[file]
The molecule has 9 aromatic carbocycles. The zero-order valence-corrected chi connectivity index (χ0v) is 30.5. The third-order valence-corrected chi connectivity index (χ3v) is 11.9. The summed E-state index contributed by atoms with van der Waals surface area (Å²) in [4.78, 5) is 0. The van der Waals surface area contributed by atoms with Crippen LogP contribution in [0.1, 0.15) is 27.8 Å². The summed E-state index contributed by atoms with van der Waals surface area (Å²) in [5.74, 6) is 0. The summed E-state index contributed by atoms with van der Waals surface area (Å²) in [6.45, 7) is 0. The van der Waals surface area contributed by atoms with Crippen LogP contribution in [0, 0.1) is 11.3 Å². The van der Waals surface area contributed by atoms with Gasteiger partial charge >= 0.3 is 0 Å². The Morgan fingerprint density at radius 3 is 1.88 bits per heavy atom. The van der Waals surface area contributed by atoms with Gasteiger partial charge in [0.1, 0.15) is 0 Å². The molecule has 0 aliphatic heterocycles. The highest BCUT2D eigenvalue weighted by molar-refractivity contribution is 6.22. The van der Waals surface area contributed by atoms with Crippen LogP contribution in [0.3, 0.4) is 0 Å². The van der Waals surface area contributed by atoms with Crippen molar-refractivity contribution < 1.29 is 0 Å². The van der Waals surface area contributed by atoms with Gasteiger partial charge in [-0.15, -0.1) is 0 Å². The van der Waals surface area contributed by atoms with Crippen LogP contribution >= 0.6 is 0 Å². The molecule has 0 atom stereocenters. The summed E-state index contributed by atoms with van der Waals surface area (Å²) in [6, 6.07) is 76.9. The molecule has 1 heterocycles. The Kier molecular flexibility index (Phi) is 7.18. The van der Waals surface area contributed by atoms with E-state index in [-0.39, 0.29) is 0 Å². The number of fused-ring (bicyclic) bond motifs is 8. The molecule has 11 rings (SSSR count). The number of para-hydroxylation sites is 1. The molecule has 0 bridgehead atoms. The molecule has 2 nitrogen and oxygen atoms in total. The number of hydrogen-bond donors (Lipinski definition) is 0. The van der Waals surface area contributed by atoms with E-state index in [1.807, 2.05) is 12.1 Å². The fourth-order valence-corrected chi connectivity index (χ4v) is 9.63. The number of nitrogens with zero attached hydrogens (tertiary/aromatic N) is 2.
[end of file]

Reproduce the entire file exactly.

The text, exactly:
The molecule has 9 aromatic carbocycles. The zero-order valence-corrected chi connectivity index (χ0v) is 30.5. The third-order valence-corrected chi connectivity index (χ3v) is 11.9. The summed E-state index contributed by atoms with van der Waals surface area (Å²) in [4.78, 5) is 0. The van der Waals surface area contributed by atoms with Crippen LogP contribution in [0.1, 0.15) is 27.8 Å². The summed E-state index contributed by atoms with van der Waals surface area (Å²) in [5.74, 6) is 0. The summed E-state index contributed by atoms with van der Waals surface area (Å²) in [6.45, 7) is 0. The van der Waals surface area contributed by atoms with Crippen LogP contribution in [0, 0.1) is 11.3 Å². The van der Waals surface area contributed by atoms with Gasteiger partial charge >= 0.3 is 0 Å². The Morgan fingerprint density at radius 3 is 1.88 bits per heavy atom. The van der Waals surface area contributed by atoms with Gasteiger partial charge in [0.1, 0.15) is 0 Å². The molecule has 0 aliphatic heterocycles. The highest BCUT2D eigenvalue weighted by molar-refractivity contribution is 6.22. The van der Waals surface area contributed by atoms with Crippen LogP contribution in [0.3, 0.4) is 0 Å². The van der Waals surface area contributed by atoms with Crippen molar-refractivity contribution < 1.29 is 0 Å². The van der Waals surface area contributed by atoms with Gasteiger partial charge in [-0.15, -0.1) is 0 Å². The van der Waals surface area contributed by atoms with Crippen LogP contribution >= 0.6 is 0 Å². The molecule has 0 atom stereocenters. The summed E-state index contributed by atoms with van der Waals surface area (Å²) in [6, 6.07) is 76.9. The molecule has 1 heterocycles. The Kier molecular flexibility index (Phi) is 7.18. The van der Waals surface area contributed by atoms with E-state index in [-0.39, 0.29) is 0 Å². The number of fused-ring (bicyclic) bond motifs is 8. The molecule has 11 rings (SSSR count). The number of para-hydroxylation sites is 1. The molecule has 0 bridgehead atoms. The molecule has 2 nitrogen and oxygen atoms in total. The number of hydrogen-bond donors (Lipinski definition) is 0. The van der Waals surface area contributed by atoms with E-state index in [1.807, 2.05) is 12.1 Å². The fourth-order valence-corrected chi connectivity index (χ4v) is 9.63. The number of nitrogens with zero attached hydrogens (tertiary/aromatic N) is 2.